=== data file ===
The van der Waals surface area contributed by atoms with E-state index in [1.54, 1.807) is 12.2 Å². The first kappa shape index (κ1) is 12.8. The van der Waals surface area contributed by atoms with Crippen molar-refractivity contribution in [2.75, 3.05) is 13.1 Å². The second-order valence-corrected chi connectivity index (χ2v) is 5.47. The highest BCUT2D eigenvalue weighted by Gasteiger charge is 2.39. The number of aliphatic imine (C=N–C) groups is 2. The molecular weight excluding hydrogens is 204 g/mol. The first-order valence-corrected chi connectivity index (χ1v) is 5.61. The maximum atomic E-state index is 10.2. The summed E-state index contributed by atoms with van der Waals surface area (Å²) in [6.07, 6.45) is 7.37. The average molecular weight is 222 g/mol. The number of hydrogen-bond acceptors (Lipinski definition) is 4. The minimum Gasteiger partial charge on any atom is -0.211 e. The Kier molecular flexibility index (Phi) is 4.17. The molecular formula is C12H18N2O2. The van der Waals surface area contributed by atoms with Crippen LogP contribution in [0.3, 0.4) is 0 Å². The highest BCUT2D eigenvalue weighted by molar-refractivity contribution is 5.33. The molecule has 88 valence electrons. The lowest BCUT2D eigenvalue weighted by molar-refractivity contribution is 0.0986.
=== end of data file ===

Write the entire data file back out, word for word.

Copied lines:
The van der Waals surface area contributed by atoms with E-state index in [1.54, 1.807) is 12.2 Å². The first kappa shape index (κ1) is 12.8. The van der Waals surface area contributed by atoms with Crippen molar-refractivity contribution in [2.75, 3.05) is 13.1 Å². The second-order valence-corrected chi connectivity index (χ2v) is 5.47. The highest BCUT2D eigenvalue weighted by Gasteiger charge is 2.39. The number of aliphatic imine (C=N–C) groups is 2. The molecular weight excluding hydrogens is 204 g/mol. The first-order valence-corrected chi connectivity index (χ1v) is 5.61. The maximum atomic E-state index is 10.2. The summed E-state index contributed by atoms with van der Waals surface area (Å²) in [6.07, 6.45) is 7.37. The average molecular weight is 222 g/mol. The number of hydrogen-bond acceptors (Lipinski definition) is 4. The minimum Gasteiger partial charge on any atom is -0.211 e. The Kier molecular flexibility index (Phi) is 4.17. The molecular formula is C12H18N2O2. The van der Waals surface area contributed by atoms with Crippen LogP contribution in [0.3, 0.4) is 0 Å². The highest BCUT2D eigenvalue weighted by molar-refractivity contribution is 5.33. The molecule has 88 valence electrons. The lowest BCUT2D eigenvalue weighted by molar-refractivity contribution is 0.0986.